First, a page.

Many people including those once skeptical now think that we have reached bottom because things became so sour in 2008.  They will be shocked this year.  Why?  Just because things have fallen so quickly is not a justification that things will now go up.  This seems to be the argument most mainstream pundits who believe 2009 will be a better year use.  They use an iteration of the argument that goes something like, “2008 was such a brutal year, that it is now time to go bottom fishing.”  Total non-sense.  If you look at the data what we will see is continued weakness in the markets.  More direct to California, we still have many issues to confront.

What I will discuss today is the 2009 forecast for California in terms of the economy and housing.  You can dig through the hundreds of articles here if you want to see how accurate some of the past analysis has been.  The first problem we still have is much of our employment is still closely tied to real estate.  That has not fully changed.  Consumer psychology is much more fragile now.  That is, many people now believe that no, real estate does not go up forever.  This is probably irretrievably damaged for a generation keeping another real estate bubble from forming anytime soon.  Housing prices are still tanking and believe it or not, many metro areas in California are still wildly overpriced.  Another reason is the budget is in shambles.  Do you think it is good that we are on the verge of bankruptcy in the matter of 2 months?  Plus, the toxic pay option ARM tsunami will be hitting with full force this year.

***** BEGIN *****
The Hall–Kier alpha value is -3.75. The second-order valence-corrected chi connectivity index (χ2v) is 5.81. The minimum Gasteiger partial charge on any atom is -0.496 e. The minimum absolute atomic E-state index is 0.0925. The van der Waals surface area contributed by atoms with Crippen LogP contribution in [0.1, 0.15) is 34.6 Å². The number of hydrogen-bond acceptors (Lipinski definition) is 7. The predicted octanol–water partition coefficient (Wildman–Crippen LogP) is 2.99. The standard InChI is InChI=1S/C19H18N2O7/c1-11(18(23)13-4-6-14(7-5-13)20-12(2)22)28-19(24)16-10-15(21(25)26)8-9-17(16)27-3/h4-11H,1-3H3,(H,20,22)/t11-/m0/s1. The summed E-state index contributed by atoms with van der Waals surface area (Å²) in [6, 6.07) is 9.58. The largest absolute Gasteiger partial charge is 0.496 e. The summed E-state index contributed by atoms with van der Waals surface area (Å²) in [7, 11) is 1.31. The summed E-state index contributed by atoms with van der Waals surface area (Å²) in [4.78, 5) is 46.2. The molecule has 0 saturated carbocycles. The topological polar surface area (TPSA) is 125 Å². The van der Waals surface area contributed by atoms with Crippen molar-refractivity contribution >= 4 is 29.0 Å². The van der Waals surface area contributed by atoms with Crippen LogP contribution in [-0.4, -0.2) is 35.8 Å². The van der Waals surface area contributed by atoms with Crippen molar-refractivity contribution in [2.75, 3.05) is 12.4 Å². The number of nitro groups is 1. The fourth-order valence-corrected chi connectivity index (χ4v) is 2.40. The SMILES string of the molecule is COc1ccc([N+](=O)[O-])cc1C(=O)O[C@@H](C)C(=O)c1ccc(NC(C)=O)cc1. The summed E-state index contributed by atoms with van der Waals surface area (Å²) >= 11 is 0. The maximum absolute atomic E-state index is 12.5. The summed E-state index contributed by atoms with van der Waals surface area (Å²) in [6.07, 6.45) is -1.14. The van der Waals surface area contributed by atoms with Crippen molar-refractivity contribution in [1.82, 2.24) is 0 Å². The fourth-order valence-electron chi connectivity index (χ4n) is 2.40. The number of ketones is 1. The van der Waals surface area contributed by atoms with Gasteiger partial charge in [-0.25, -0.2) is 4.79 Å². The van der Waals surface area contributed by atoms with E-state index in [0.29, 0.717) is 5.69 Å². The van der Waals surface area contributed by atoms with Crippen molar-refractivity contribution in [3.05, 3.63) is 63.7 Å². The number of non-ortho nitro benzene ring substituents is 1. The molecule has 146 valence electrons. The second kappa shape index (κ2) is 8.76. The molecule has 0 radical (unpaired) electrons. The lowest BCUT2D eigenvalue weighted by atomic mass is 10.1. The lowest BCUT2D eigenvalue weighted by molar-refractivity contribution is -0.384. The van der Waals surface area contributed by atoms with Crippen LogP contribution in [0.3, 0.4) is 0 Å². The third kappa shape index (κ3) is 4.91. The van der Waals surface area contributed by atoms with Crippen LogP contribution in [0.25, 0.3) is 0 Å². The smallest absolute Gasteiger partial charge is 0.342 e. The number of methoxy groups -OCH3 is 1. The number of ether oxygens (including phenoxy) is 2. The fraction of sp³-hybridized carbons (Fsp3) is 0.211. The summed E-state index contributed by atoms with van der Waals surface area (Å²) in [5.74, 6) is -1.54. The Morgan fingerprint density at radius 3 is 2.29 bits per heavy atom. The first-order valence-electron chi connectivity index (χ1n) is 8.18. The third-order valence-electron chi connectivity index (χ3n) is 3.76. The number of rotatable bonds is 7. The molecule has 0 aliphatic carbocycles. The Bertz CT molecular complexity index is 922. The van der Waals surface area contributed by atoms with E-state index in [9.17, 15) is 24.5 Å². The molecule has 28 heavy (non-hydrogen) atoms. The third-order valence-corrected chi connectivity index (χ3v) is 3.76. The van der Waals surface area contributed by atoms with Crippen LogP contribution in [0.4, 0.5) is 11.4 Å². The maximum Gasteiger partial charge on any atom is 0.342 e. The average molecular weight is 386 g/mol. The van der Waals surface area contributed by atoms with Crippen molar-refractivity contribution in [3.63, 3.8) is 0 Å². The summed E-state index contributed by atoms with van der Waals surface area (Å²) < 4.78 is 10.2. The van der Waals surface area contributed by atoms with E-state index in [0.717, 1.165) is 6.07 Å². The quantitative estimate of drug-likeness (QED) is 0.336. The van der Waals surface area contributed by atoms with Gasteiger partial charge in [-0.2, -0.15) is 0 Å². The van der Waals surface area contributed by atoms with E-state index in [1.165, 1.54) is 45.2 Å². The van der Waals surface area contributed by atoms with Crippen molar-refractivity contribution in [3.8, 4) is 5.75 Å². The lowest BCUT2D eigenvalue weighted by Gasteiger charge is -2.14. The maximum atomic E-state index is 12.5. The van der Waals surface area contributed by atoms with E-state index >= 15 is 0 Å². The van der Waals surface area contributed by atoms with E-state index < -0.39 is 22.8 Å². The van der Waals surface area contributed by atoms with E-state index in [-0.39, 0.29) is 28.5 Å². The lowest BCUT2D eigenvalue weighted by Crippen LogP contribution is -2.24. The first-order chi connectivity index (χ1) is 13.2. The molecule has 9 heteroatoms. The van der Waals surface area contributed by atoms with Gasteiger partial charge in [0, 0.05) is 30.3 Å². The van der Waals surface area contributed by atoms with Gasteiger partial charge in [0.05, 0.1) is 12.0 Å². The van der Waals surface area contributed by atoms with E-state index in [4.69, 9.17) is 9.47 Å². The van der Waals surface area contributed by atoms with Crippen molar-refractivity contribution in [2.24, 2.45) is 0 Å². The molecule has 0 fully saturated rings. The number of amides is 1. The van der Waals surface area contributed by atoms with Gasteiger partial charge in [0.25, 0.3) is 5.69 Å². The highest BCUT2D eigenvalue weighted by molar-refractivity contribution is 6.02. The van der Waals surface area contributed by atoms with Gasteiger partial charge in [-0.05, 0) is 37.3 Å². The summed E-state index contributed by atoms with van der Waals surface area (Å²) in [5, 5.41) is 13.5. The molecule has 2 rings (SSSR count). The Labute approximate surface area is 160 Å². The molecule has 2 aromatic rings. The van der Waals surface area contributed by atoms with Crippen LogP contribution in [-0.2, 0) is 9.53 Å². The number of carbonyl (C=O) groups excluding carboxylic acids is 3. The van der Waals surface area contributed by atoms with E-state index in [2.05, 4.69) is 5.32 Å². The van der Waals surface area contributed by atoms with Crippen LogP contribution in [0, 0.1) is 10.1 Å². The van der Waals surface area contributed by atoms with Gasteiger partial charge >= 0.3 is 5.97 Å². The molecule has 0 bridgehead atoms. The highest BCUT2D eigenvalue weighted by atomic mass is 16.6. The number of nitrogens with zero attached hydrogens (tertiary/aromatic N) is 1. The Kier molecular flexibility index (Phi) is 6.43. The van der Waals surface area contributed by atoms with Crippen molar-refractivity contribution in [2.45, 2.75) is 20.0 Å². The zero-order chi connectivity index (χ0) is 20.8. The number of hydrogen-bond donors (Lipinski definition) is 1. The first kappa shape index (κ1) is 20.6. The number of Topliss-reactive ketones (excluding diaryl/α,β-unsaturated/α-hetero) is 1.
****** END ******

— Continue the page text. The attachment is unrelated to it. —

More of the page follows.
Reason #1 – Employment

As you can imagine, I look at tons of data.  The only way you can determine future movements in this market is glance at multiple data points, reference historical economic moments, and try to forecast where things will move.  You need to be cognizant of history, understand economics, and know how mass psychology affects consumer behavior.  With that, let us first look at the California employment situation: